Business of Writing · Life In General · Writing

San Francisco Writer’s Conference Debrief

sfwcLogoIt’s been a few weeks since the San Francisco Writer’s Conference. I wanted to get my thoughts out earlier, but then life happened.

I learned more than I can possibly brain-dump about the business of writing and publishing. I met authors, agents, editors and other industry professionals. I met hopefuls like myself. The food was fantastic. The company was better. The city was glorious… it was springtime in San Francisco, with cherry blossoms and abundant sunshine. I never even needed the heavy dress coat I bought specifically for that trip. I didn’t care. It really was perfect.

That said, I also learned – the hard way, in a couple instances – some conference wisdom that I will pass along to you. This applies for any technical conference you might attend. I admit, I’ve been to plenty of conferences for the IT industry… and yet, I have never had an experience quite like this. I’ll never look at conferences the same way again. And I’ll never stop attending. What I got from this conference was invaluable. I feel like I earned a Bachelor’s degree in a weekend. And still, there’s so much to learn!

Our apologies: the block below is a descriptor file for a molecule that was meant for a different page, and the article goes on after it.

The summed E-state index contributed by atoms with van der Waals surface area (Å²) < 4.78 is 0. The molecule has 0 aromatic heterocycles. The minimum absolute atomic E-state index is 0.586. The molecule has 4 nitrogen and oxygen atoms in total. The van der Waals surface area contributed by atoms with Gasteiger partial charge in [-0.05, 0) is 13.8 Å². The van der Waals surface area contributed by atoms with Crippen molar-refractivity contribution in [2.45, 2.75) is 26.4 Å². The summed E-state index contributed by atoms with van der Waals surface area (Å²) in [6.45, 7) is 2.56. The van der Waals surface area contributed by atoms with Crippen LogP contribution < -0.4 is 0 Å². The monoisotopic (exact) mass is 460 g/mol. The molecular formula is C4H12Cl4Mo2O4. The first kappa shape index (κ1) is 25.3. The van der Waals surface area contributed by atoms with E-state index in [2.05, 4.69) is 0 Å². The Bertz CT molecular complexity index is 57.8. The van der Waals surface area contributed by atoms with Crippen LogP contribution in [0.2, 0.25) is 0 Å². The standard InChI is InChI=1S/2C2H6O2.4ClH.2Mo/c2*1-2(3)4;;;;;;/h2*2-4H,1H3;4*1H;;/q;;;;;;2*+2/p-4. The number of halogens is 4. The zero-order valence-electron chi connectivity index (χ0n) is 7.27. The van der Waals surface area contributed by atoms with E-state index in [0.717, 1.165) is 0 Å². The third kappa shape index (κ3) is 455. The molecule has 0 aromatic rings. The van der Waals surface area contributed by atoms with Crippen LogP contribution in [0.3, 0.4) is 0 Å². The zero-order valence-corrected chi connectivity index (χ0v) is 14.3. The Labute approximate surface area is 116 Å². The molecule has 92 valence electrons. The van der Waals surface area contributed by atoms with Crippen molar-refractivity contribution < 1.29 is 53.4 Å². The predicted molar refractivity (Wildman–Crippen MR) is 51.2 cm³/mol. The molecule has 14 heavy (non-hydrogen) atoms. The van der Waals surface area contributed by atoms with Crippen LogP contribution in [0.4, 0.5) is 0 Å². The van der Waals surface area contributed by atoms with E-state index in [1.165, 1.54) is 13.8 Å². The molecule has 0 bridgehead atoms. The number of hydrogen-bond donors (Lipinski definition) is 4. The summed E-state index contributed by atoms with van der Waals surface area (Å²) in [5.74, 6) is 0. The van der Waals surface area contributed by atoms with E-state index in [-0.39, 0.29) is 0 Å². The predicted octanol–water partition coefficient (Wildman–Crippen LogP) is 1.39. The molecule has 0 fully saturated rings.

Tip #1 – Travel Light

briefcaseI don’t mean that you should only take a handful of clothes. On the contrary, my suitcase damned near cost me extra on Southwest Airlines. I had clothes, shoes and jewelry to spare. I dressed to kill every day. I’ve never worn makeup and styled my hair on so many successive days!

I bought a beautiful briefcase. It held my laptop, my business cards, copies of my first chapter, the book I was reading, pens, a notebook and still had room for my wallet and cell phone. I was so pleased to have everything so neat and tidy! I got a lot of compliments on it. As far as brief cases go, it really is spectacular.